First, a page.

Store virtual machines that are not in use.
Monitor, retry, and cancel jobs. View detailed job status, including status for each step in a job and an audit list of changes made to objects in VMM.
Managed Computers-- Find out the status of managed computers. Manage the Virtual Machine Manager agents on hosts and library servers. Update agents. Reassociate agents with the current VMM server. Remove an agent or a managed computer role.
Self-Service--Add and remove Web servers used in virtual machine self-service. For more information about self-service, see "About Virtual Machine Self-Service" (http://go.microsoft.com/fwlink/?LinkId=98644).
Use VMM reports to track the resource allocation and utilization on hosts and virtual machines and identify candidates for virtualization: Virtualization Candidates, Virtual Machine Allocation, Virtual Machine Utilization, Host Utilization, and Host Utilization Growth. For more information, see "Report Descriptions" (http://go.microsoft.com/fwlink/?LinkId=102849).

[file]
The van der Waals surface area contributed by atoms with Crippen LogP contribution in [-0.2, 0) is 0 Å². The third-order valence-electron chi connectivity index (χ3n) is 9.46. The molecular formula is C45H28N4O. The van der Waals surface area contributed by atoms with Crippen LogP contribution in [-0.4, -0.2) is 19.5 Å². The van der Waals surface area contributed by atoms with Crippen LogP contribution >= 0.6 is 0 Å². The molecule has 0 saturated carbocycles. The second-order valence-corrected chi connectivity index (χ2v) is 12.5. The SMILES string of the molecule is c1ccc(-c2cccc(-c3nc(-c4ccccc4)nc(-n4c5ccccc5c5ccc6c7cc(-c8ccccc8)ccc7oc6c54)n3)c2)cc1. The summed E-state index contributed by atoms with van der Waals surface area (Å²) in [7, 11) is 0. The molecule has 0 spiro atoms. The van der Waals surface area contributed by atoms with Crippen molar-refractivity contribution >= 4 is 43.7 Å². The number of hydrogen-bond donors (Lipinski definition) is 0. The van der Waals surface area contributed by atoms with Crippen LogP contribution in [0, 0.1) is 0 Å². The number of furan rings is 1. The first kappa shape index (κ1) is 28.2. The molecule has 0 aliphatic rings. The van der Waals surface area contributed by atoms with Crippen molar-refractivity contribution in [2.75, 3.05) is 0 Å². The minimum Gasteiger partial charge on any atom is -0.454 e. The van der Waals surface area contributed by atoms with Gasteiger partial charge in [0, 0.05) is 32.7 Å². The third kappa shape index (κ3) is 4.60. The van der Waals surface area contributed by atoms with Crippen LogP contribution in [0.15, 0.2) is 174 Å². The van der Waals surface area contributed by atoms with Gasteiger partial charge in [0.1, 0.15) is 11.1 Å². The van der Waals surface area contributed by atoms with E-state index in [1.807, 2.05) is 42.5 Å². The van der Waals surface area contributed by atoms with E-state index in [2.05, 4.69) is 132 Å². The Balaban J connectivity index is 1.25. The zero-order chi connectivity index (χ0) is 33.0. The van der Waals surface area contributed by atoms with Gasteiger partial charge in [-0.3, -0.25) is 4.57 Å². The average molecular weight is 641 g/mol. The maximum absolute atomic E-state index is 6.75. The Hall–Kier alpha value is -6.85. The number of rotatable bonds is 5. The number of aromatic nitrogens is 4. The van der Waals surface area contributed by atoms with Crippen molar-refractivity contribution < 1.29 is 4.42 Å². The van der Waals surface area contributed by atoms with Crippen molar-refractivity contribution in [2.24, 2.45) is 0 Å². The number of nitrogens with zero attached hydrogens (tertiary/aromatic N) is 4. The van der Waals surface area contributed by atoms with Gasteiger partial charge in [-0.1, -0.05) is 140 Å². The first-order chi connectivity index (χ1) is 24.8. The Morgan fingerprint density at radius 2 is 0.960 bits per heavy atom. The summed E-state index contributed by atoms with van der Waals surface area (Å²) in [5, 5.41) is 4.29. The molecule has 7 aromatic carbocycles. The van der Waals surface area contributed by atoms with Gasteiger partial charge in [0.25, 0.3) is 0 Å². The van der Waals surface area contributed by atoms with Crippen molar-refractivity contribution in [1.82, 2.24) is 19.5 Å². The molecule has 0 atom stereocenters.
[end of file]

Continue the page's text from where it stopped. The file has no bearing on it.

Feature Differences for Virtual Machines
Virtual machine and host configurations are preserved in VMM during discovery. However, a few features are handled differently in VMM than in Virtual Server:
Virtual machine configuration files. In Virtual Machine Manager, a virtual machine's configuration is stored in the VMM database instead of a virtual machine configuration (.vmc) file. This enables VMM to efficiently recreate the virtual machine's configuration each time that the virtual machine is migrated to a different host. The .vmc file created by Virtual Server is not used by VMM.
When Virtual Machine Manager creates a virtual machine, all of the virtual machine's configuration files—including virtual hard disks (.vhd files), virtual floppy disks (.vfd), and the virtual machine configuration file (.vmc)--are stored in a folder with the name of the virtual machine. Virtual network configuration files (.vnc) are stored on a path specified in the host properties.